grade (%) 5; coefficient of forward rolling friction (decimal) 0.28; filling slope (decimaltangent
value) 0.4 (2.5:1); cutting slope (decimaltangent value) 0.5; earth shrinkage factor 0.9; unit
pavement cost ($/ft) 0.1; unit cost for diesel fuel ($/gallon) 0.85; unit cost for gasoline ($/gallon)
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1.25; average accident cost ($/per accident) 20000; unit cutting cost ($/cub yard) 35; unit filling
cost ($/cub yard) 20; unit transportation cost for moving earth from a borrow pit ($/cub yard) 2;
unit transportation cost for moving earth to a landfill ($/cub yd) 3; analysis period (years) 30;
interest rate (decimal) 0.06; annual average daily traffic 2000; traffic growth rate (decimal)
0.005. In the interest of the page limitations set by TRB it is not possible to give all the details
on how these values are used in the model. Readers should refer to (15, 33).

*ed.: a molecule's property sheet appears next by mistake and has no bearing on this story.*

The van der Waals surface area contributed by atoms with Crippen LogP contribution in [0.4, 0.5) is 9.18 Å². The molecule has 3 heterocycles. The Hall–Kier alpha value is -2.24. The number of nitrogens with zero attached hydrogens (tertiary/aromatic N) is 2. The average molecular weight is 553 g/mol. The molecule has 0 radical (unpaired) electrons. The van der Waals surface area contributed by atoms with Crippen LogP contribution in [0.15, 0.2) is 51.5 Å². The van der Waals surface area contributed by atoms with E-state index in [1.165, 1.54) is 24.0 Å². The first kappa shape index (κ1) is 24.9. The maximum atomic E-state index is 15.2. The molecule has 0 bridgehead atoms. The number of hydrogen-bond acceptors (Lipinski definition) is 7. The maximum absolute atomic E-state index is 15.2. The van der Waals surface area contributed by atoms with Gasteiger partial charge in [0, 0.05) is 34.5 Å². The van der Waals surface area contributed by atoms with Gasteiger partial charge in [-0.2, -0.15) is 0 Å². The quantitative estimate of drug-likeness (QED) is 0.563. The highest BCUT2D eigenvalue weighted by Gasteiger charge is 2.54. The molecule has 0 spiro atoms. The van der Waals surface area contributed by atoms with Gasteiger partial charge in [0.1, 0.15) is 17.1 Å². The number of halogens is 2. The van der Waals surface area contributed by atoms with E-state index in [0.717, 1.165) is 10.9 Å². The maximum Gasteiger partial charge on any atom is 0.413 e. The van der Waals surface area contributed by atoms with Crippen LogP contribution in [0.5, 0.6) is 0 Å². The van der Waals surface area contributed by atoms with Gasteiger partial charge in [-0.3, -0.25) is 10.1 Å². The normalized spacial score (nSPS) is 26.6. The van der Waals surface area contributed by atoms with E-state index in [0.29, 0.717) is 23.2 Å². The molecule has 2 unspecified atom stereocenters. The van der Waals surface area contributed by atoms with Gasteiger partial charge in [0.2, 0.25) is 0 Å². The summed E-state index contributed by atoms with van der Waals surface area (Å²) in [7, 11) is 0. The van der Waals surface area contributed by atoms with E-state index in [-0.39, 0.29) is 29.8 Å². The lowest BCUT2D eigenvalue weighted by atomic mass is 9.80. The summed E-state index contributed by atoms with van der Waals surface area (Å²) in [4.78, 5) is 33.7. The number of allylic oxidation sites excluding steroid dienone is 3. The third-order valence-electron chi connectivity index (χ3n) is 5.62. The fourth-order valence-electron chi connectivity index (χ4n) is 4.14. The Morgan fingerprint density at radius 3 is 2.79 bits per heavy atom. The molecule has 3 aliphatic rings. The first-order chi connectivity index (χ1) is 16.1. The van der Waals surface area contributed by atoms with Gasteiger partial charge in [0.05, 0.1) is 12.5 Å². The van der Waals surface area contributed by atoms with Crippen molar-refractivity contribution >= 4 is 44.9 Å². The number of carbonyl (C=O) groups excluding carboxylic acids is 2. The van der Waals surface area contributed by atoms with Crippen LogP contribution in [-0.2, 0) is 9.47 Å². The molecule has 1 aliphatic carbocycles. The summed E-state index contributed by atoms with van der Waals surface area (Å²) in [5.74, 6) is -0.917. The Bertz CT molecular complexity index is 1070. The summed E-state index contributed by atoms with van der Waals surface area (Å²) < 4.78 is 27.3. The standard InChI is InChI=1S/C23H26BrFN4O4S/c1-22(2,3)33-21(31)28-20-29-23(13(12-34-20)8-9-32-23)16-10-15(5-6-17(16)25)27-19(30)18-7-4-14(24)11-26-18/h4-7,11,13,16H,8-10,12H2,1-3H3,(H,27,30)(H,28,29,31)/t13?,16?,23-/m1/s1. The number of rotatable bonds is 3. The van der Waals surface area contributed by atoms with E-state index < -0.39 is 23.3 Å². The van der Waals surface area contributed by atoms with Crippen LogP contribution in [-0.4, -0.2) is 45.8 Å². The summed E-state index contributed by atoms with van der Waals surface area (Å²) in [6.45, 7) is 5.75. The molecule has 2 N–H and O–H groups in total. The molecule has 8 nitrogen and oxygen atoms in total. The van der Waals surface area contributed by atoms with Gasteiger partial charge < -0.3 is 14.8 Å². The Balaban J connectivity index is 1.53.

Although the model is designed to automatically select the best crossing type of the new
alignment with the existing road, in this example it is assumed that users specify an intersection
as the crossing type with the existing road. A desktop computer with 1 GHz CPU speed and 261
MB RAM is used to run the program.
Figures 4 shows the optimized solution and other useful information. The figure shows
three main window areas: (1) horizontal alignment, (2) vertical alignment and (3) generation
number and best solution value. The best solution contains two bridges, two tunnels and an
intersection crossing the existing road with approximately 70 degrees.
Table 3 provides general information for the test run. Computation time took 4 minutes
and 50 seconds for 500 generations. Since the existing road initiated an additional module for